Nigeria seeks to regulate activities of oil sector

Aug 02, 2004 02:00 AM

The speaker of the House of Representatives, Alhaji Aminu Bello Masari, has proposed the establishment of a "Refineries and Products Regulatory (Establishment) Commission" to regulate activities of the oil sector in the country. The proposed body is to grant licenses to refineries as well as take over settlement of disputes in the oil sector.
A bill containing the proposal, which has been gazetted in the House of Representatives, also seeks to provide for a $ 5 subsidy per barrel of oil to be used locally as a way of cushioning the effect of any fluctuations in the global price of oil.

Part of the powers proposed by Masari for the new Commission include the regulation of prices to ensure that there was no excessive profiteering by companies and individuals operating in the oil sector. Violators of the Commission's regulations would be liable to fines or jail terms or both.
The Bill, which has been slated for debate, is seeking for the establishment of refineries in all the six geo-political regions of the country. It also seeks the suspension of grant of licenses for any refinery to be built in the country until the completion of construction on the local refineries.

Section 8 (1)(2) and (3) of the proposed legislation provides that "where the price of crude oil sells at $ 25 at the International market, the Federal Government shall sell to local refineries at less $ 5 per barrel."
Section 8 (2) states that "the differential of $ 5 shall be maintained at any other price but not below $ 25."
Section 8(3) also states that "Notwithstanding the provision of subsections (1) and (2) of this section, crude oil and other petroleum products for export are excluded from this concession".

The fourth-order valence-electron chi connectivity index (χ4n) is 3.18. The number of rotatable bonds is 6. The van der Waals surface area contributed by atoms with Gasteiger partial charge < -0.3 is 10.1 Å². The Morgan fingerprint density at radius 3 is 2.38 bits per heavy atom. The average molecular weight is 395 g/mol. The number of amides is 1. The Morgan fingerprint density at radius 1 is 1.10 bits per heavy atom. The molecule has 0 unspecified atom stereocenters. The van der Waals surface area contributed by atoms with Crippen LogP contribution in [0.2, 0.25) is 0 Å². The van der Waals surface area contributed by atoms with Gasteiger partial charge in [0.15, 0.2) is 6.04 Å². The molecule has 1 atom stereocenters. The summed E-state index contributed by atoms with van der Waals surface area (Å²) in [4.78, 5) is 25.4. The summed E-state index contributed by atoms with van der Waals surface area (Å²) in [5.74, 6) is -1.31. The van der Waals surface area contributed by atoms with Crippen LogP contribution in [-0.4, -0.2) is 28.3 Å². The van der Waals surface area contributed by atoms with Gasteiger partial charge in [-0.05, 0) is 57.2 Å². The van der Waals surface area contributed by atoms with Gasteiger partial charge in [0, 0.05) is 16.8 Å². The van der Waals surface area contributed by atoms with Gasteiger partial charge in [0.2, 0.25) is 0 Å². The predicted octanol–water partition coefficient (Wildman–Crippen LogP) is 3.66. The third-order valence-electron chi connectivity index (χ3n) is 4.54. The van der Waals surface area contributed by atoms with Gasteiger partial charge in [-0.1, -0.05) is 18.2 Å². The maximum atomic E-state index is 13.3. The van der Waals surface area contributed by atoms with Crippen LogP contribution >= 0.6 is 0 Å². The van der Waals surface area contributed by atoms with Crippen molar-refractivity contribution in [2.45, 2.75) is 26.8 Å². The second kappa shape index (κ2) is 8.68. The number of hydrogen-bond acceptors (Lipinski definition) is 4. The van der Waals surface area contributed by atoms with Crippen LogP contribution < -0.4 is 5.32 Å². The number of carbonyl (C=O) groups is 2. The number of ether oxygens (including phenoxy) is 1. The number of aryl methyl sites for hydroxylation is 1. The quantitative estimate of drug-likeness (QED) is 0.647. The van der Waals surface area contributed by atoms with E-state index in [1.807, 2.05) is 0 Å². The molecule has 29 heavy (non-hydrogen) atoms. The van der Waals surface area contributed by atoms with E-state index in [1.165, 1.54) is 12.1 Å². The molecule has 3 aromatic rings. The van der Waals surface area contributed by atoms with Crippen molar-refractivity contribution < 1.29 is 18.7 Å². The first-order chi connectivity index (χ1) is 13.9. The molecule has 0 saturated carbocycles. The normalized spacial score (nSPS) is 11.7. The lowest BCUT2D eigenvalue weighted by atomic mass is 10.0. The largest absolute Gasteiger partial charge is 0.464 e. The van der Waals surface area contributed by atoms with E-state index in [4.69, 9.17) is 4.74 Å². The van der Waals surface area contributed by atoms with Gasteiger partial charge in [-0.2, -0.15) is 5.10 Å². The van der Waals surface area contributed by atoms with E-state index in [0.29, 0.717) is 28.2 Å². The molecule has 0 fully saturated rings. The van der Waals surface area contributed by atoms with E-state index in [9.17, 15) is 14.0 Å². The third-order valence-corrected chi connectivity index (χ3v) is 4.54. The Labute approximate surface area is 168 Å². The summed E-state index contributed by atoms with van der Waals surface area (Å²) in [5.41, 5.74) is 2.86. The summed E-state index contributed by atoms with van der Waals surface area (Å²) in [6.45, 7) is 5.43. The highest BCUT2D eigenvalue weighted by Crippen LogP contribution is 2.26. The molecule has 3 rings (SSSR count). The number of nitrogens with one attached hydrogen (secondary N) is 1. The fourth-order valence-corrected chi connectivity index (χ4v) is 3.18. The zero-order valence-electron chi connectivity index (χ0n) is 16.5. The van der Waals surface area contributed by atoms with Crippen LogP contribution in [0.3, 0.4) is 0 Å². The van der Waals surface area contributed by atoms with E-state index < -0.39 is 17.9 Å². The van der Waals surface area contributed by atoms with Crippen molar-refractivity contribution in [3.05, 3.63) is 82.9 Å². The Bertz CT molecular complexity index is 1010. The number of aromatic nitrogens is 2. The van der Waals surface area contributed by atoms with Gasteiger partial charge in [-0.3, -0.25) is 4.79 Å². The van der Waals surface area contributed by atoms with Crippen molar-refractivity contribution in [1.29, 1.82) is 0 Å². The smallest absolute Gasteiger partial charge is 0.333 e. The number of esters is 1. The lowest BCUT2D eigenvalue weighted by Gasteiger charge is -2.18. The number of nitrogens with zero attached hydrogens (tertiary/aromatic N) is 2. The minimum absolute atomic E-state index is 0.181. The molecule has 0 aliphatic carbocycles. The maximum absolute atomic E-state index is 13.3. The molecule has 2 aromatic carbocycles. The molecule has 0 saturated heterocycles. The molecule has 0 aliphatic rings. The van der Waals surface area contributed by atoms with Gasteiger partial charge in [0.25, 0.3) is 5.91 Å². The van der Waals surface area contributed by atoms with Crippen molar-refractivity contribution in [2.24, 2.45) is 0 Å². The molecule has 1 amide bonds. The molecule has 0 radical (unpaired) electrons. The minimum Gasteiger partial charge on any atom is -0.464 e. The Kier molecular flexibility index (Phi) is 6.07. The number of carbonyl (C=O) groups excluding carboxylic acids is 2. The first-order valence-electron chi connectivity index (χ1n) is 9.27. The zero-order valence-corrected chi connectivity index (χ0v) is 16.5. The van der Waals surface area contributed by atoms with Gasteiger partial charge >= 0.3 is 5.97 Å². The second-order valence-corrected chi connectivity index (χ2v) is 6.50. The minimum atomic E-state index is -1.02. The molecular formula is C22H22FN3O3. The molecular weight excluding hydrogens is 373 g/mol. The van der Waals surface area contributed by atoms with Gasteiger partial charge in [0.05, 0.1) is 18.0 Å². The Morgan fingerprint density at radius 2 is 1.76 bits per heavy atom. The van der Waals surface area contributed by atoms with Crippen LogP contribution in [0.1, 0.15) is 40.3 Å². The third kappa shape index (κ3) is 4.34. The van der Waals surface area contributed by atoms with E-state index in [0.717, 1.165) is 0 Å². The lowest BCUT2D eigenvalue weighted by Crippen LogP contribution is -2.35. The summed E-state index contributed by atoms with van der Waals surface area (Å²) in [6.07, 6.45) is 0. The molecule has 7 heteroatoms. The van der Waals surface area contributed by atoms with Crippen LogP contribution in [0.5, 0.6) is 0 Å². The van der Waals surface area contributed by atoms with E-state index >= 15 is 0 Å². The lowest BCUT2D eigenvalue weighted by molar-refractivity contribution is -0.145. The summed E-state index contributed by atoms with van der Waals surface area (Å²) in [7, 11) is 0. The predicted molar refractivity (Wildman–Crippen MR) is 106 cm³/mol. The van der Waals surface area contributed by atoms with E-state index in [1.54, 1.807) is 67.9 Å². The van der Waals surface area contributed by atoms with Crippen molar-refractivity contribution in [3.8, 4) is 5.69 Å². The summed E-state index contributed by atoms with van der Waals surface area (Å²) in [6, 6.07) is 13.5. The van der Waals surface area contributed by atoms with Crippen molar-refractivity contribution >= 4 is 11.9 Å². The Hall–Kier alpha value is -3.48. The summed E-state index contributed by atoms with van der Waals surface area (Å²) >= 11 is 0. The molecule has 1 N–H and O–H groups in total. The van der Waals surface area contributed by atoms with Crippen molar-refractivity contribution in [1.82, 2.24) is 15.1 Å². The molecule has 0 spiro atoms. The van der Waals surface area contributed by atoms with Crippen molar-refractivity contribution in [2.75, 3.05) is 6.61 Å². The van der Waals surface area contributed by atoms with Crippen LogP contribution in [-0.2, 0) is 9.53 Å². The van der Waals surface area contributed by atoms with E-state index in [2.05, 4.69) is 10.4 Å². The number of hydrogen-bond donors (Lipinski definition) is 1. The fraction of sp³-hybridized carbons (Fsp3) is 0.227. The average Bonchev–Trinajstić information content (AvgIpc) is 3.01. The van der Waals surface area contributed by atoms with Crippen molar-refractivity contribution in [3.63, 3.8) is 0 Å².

The proposed law provides in section 9 that export of crude oil and other petroleum products to neighbouring African countries shall be through pipelines. Authorization of companies to deal in oil products shall be made by the commission, which has six months to process such licenses if the applicant complies with laid down procedures.
Sections 29 to 32 of the proposed law provides for offences and punishment where violators are to be fined or jailed depending on the offence for sums ranging from N 50,000 to N 100,000. The jail term is also between two and five years.
Section 29 reads, "Any person who violates the directives, orders, decisions or awards of the Commission or any arbitral panel set up by the commission shall be liable to a fine of N 50,000 for each day the violation continues and N 100,000 for subsequent or continuing violation".

Section 30 reads, "Any company engaged in refining, processing, transmitting, marketing, distributing or operating any petroleum or gas processing or transmitting plant, terminal or device without a valid authorization by the Commission commits an offence and is liable on conviction to a fine of N 10,000,000 and N 5,000,000 for each day the violation continues".
Under section 31 of the proposed law, "Any person, staff, official promoter, entrepreneur, proprietor, sponsor or investor who operates a company in accordance with the provisions of this Act, commits an offence and is liable on conviction to imprisonment for 2 years and a fine of N 5,000,000."
It also prescribes a jail term of five years or a fine of N 5 mm or both for pipeline vandals in section 32 of the Bill.

Source: THISDAYonline
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